Building » Warley – Holy Cross and All Saints

Warley – Holy Cross and All Saints

Warley Hill, Great Warley, Essex CM13

A small but unexpectedly rich stone-built church in transitional Romanesque-Early Gothic style, built for the soldiers at Warley barracks. The church was largely financed by Countess Tasker of Middleton Hall, Brentwood, and the architect was her cousin, Francis W. Tasker. 

A mission with resident priest was established at Warley in 1881, primarily to serve the needs of Catholic soldiers based at Warley barracks. Francis Campbell of Mountnessing gave £730 towards the purchase of the site, which included Primula Villa, an existing house of 1857, which became the priest’s house. The foundation stone for the church was laid by Cardinal Manning on 20 April 1881, and the completed building opened by the Cardinal on 12 October in the same year. The cost was £3,986, of which £2,430 was given by Countess Helen Tasker of Middleton Hall, Brentwood. Other donors included Frederick and Ellen Willmott of Warley Place, who gave £276 towards the cost of the Thomas Earp altar and reredos and the original stained glass windows in the sanctuary. Canon Kyne of Brentwood paid for the bell turret (£205). The church was designed by F. W. Tasker, cousin of the principal donor, and built by Lathey Bros of Battersea Park, London. The designs were illustrated in The Builder. These show a church consisting of nave and south aisle with south porch, and with a sacristy extending east of the Lady Chapel at the east end. The perspective of the sanctuary shows a tunnel vault (with ribbed vaults over the high altar only), and a high degree of enrichment of the walls.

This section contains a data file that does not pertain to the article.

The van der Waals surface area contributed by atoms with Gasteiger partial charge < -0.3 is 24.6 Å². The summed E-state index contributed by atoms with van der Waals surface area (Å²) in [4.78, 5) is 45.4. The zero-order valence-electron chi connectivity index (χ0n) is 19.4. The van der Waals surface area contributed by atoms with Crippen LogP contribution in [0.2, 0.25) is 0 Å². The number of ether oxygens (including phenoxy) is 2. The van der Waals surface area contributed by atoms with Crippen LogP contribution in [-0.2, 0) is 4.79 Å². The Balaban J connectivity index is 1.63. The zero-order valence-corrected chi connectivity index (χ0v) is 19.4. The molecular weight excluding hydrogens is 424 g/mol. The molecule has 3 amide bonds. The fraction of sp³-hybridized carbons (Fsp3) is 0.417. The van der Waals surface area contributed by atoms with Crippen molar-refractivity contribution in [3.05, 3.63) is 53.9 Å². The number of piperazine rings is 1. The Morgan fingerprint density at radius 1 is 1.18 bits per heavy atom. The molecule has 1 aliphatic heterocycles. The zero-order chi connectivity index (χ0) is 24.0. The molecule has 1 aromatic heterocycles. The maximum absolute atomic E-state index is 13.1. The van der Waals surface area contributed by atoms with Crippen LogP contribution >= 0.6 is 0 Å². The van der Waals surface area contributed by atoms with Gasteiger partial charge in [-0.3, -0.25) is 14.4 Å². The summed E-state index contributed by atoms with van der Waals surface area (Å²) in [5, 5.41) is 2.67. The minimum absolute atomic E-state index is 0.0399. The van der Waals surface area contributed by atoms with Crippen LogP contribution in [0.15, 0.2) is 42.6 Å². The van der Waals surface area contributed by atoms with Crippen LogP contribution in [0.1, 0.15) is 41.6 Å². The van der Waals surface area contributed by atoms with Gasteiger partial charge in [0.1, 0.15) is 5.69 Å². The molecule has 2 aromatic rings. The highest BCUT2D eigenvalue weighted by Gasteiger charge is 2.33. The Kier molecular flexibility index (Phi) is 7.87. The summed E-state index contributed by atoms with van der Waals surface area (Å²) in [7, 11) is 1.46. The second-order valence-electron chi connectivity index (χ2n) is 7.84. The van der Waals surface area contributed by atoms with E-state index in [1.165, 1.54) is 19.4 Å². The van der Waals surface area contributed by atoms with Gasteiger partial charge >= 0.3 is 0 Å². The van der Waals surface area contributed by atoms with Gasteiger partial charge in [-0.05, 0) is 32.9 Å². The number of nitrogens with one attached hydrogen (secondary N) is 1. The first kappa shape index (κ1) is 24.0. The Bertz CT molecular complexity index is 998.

As built, the extending sacristy was omitted, and the church retains to this day a somewhat cramped sacristy giving off the north side of the sanctuary. The south porch, shown on the drawings, was added in 1884. In 1888 a north aisle and the front boundary wall were added, with donations from Frederick Willmott. Miss Ellen Willmott paid for the furnishing of the Lady Chapel.

The mission became an independent parish in August 1918, and the church was consecrated in July 1919.

The church suffered wartime damaged in late 1944, when the glass was blown out; it reopened in October 1945. In 1986 new stained glass was installed in the sanctuary, from designs by John Lawson of Goddard & Gibbs.

The church has been served from Brentwood Cathedral since 1994.

Heritage Details

Architect: F. W. Tasker

Original Date: 1881

Conservation Area: Yes

Listed Grade: II